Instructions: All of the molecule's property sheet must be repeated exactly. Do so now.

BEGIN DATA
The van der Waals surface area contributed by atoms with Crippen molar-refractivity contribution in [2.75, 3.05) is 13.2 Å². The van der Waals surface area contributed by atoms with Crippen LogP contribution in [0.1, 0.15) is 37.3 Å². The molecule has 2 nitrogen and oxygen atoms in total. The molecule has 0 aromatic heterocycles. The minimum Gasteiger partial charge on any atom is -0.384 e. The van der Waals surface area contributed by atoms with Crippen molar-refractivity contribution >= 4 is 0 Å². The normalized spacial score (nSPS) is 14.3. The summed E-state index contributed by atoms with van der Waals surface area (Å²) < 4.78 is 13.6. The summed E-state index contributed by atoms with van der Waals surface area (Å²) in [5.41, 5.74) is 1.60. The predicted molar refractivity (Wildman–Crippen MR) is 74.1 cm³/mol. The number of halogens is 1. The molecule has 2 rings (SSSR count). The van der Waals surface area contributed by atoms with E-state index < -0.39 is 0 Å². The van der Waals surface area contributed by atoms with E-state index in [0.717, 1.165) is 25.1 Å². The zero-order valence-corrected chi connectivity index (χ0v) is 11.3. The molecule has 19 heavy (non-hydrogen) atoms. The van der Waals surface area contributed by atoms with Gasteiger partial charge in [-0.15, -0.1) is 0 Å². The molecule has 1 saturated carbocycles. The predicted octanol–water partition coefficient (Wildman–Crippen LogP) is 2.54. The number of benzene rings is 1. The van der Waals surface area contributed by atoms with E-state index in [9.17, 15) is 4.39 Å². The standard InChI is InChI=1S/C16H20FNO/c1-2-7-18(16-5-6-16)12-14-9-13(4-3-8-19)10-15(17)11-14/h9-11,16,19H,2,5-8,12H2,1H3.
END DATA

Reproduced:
The van der Waals surface area contributed by atoms with Crippen molar-refractivity contribution in [2.75, 3.05) is 13.2 Å². The van der Waals surface area contributed by atoms with Crippen LogP contribution in [0.1, 0.15) is 37.3 Å². The molecule has 2 nitrogen and oxygen atoms in total. The molecule has 0 aromatic heterocycles. The minimum Gasteiger partial charge on any atom is -0.384 e. The van der Waals surface area contributed by atoms with Crippen molar-refractivity contribution >= 4 is 0 Å². The normalized spacial score (nSPS) is 14.3. The summed E-state index contributed by atoms with van der Waals surface area (Å²) < 4.78 is 13.6. The summed E-state index contributed by atoms with van der Waals surface area (Å²) in [5.41, 5.74) is 1.60. The predicted molar refractivity (Wildman–Crippen MR) is 74.1 cm³/mol. The number of halogens is 1. The molecule has 2 rings (SSSR count). The van der Waals surface area contributed by atoms with E-state index < -0.39 is 0 Å². The van der Waals surface area contributed by atoms with E-state index in [0.717, 1.165) is 25.1 Å². The zero-order valence-corrected chi connectivity index (χ0v) is 11.3. The molecule has 19 heavy (non-hydrogen) atoms. The van der Waals surface area contributed by atoms with Gasteiger partial charge in [-0.15, -0.1) is 0 Å². The molecule has 1 saturated carbocycles. The predicted octanol–water partition coefficient (Wildman–Crippen LogP) is 2.54. The number of benzene rings is 1. The van der Waals surface area contributed by atoms with E-state index in [9.17, 15) is 4.39 Å². The standard InChI is InChI=1S/C16H20FNO/c1-2-7-18(16-5-6-16)12-14-9-13(4-3-8-19)10-15(17)11-14/h9-11,16,19H,2,5-8,12H2,1H3.